Pelco argues that the absence of a jury finding on the condition precedent does not result in a waiver of its recovery here because the evidence established that its personnel "repeatedly implored Chambers County orally and in writing to make full and timely payments on its application" and followed the dispute-resolution procedure "to the letter." See TEX. R. CIV. P. 279 ("grounds of recovery or of defense not conclusively established under the evidence and no element of which is submitted or requested are waived") (emphasis added); see also City of Keller v. Wilson, 168 S.W.3d 802, 814-15 (Tex. 2005) ("uncontroverted issues need not be submitted to a jury at all"). The evidence to which Pelco refers includes testimony that Pelco personnel asked, orally and in writing, about the status of the unpaid payment applications. Pelco also cites the testimony of its bookkeeper, Charlotte Kramer, and the exhibits supporting her testimony, as evidence that Kramer sent Pelco's first application for payment to the County representative at Dannenbaum in September 2010 and then followed up by email or telephone at various times with Dannenbaum, the County Engineer, the County Auditor, and eventually the County Judge about the status of the application over the course of two months.
Although this may be some evidence that Pelco attempted more than once to inquire about the status of its payment application and obtain payment, there is no evidence in the record that Pelco ever served the requisite written notice, as specified by subsection 13.3 and required by subsections 4.3 and 14.1.3, for initiation of a Claim and any recovery of unpaid work or lost profits under the contract.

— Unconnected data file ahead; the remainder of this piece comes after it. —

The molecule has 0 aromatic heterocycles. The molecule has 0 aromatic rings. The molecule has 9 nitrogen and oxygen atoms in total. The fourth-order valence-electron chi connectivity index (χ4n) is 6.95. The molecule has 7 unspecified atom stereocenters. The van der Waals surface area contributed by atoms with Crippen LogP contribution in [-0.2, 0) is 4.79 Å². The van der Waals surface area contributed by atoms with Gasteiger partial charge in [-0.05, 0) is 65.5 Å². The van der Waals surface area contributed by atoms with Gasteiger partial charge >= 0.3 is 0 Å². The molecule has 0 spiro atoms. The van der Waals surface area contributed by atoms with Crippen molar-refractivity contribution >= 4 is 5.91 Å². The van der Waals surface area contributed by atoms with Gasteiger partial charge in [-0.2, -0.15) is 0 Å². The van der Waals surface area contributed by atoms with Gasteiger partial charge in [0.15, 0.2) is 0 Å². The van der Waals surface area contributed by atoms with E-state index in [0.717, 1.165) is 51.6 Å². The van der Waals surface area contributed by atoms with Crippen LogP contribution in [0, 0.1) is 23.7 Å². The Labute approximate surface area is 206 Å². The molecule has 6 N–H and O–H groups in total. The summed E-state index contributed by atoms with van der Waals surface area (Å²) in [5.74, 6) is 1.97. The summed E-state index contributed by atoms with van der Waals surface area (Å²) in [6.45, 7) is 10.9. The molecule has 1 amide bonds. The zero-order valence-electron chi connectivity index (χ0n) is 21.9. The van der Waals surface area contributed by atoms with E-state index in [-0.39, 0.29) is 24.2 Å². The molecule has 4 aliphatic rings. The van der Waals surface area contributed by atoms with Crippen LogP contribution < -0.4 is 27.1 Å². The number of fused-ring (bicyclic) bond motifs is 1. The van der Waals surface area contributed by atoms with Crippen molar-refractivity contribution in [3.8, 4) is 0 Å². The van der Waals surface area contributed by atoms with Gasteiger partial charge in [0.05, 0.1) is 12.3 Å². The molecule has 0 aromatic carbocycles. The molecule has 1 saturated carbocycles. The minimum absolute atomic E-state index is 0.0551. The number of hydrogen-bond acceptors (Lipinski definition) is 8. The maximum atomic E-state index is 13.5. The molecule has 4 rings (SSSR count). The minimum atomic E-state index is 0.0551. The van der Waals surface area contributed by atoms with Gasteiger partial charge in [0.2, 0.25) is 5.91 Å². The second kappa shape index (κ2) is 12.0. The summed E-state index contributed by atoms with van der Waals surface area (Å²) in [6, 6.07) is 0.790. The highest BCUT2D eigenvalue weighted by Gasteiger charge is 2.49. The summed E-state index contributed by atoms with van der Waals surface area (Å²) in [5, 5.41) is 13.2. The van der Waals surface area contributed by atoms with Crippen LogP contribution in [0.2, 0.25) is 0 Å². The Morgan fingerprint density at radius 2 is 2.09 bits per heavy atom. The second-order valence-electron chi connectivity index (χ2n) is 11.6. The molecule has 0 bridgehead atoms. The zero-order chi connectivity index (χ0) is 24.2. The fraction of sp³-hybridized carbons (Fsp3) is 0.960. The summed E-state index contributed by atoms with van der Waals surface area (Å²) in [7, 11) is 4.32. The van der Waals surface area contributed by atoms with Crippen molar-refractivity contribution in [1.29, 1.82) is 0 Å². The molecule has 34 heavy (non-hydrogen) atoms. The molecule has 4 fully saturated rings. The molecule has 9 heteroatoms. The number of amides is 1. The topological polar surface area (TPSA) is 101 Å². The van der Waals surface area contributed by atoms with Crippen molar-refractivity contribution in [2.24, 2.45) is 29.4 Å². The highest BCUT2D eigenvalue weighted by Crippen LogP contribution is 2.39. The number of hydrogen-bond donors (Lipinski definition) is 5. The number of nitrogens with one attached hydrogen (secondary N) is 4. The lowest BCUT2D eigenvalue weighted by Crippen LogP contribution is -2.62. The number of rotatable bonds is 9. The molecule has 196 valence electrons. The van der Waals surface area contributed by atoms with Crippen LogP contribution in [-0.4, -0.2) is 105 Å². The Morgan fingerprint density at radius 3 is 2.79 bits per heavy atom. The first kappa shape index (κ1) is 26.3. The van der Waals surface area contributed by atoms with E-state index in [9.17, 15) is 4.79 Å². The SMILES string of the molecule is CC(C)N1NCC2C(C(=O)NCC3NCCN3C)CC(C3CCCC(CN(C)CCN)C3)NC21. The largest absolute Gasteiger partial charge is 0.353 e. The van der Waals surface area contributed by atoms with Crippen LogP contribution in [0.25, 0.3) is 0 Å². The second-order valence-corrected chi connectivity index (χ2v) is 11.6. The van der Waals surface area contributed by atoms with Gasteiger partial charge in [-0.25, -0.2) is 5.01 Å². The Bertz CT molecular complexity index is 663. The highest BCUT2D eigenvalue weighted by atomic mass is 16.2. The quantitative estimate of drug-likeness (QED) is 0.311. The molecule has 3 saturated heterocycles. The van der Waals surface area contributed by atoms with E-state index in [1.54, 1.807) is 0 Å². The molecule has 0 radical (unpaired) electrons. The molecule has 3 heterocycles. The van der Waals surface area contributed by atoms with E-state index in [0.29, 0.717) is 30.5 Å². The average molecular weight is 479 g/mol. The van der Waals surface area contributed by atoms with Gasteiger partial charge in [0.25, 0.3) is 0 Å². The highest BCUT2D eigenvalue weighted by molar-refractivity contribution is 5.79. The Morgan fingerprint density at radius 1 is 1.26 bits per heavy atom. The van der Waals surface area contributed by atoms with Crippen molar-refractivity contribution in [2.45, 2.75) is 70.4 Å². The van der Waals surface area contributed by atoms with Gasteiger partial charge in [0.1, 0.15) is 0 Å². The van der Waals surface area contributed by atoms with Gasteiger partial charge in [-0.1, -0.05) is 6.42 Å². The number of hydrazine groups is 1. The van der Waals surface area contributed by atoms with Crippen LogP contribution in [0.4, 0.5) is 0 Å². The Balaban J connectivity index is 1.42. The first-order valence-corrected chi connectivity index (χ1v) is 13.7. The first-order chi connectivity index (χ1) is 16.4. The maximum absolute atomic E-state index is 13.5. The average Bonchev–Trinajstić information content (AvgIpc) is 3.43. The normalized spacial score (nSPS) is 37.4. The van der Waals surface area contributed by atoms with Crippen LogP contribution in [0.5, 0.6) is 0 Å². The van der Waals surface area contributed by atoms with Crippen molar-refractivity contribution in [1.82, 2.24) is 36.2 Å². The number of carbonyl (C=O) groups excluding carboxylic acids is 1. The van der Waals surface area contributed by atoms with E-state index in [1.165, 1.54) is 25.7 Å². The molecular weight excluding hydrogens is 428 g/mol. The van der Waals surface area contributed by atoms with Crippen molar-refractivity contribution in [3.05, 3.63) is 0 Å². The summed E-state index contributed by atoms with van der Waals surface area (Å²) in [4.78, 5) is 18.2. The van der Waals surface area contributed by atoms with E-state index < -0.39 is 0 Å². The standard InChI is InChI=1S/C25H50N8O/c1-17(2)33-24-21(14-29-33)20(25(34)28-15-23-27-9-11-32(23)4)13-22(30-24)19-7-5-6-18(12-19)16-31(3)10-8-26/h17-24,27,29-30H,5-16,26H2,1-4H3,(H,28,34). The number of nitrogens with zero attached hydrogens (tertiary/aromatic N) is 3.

Because Chambers County properly objected to the omission of a condition-precedent question, Pelco, having failed to submit such an issue after objection, has waived its recovery for breach of the contract. See TEX. R. CIV. P. 279. In the absence of a finding or conclusive evidence of Pelco's performance of the written notice condition precedent, there can be no recovery on Pelco's breach of contract claim. See McKinley, 763 S.W.2d at 410; Winfield, 821 S.W.2d at 657. Accordingly, we sustain Chambers County's second issue as to Pelco's breach of contract claim.